Within a geologic facies, measured properties [in this case acoustic impedance (AI)] are assumed to differ mainly as a result of random additive events and are modeled by a normal distribution, as justified by the central-limit theorem. The facies are identified by estimating the combination of facies volume fractions and distribution parameters (means and standard deviations of the facies probability-density function) that best fit the population distribution of AI. A simple form of Bayes theorem is then used to compute the probability of occurrence of each of the facies at the measured locations. This generates a volume of facies probabilities corresponding to the seismic volume. Such a volume can be used to perform facies-specific petrophysical analysis or be a starting point to generate multiple realizations of petrophysical properties. The approach is simple and transparent to use, with no significant computational requirements even on large data sets.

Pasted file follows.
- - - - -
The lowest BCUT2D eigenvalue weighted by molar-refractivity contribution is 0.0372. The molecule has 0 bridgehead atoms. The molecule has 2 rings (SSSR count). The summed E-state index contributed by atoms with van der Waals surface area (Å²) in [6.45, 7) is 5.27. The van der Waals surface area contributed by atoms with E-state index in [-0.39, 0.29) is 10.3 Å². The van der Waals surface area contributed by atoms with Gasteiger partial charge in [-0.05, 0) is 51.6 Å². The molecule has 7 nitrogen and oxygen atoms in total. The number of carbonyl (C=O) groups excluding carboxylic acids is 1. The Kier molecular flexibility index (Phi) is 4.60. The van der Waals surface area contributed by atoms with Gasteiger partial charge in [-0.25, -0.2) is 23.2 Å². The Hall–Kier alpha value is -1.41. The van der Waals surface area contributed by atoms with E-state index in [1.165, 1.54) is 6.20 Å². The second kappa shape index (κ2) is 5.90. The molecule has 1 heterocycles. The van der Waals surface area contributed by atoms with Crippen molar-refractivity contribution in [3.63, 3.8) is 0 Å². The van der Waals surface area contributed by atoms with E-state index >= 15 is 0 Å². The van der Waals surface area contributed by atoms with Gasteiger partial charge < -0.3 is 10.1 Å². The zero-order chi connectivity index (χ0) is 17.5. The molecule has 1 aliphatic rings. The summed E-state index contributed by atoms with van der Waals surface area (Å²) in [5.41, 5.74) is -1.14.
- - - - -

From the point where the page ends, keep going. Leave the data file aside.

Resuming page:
We describe an application of the procedure to a synthetic reference data set and a Gulf of Mexico AI data set. Mapped probabilities of the individual facies show the spatial continuity and geologic character of the underlying depositional environment. Property values within the mapped regions are substantially less variable than the original data across the entire region. The within-facies semivariograms exhibit much less spatial correlation than across all facies. Since the facies are mapped across an exhaustive data volume, this approach considerably reduces the need for the geostatistical construction of property distributions within them as long as a high correlation exists between the seismic attribute and petrophysical properties.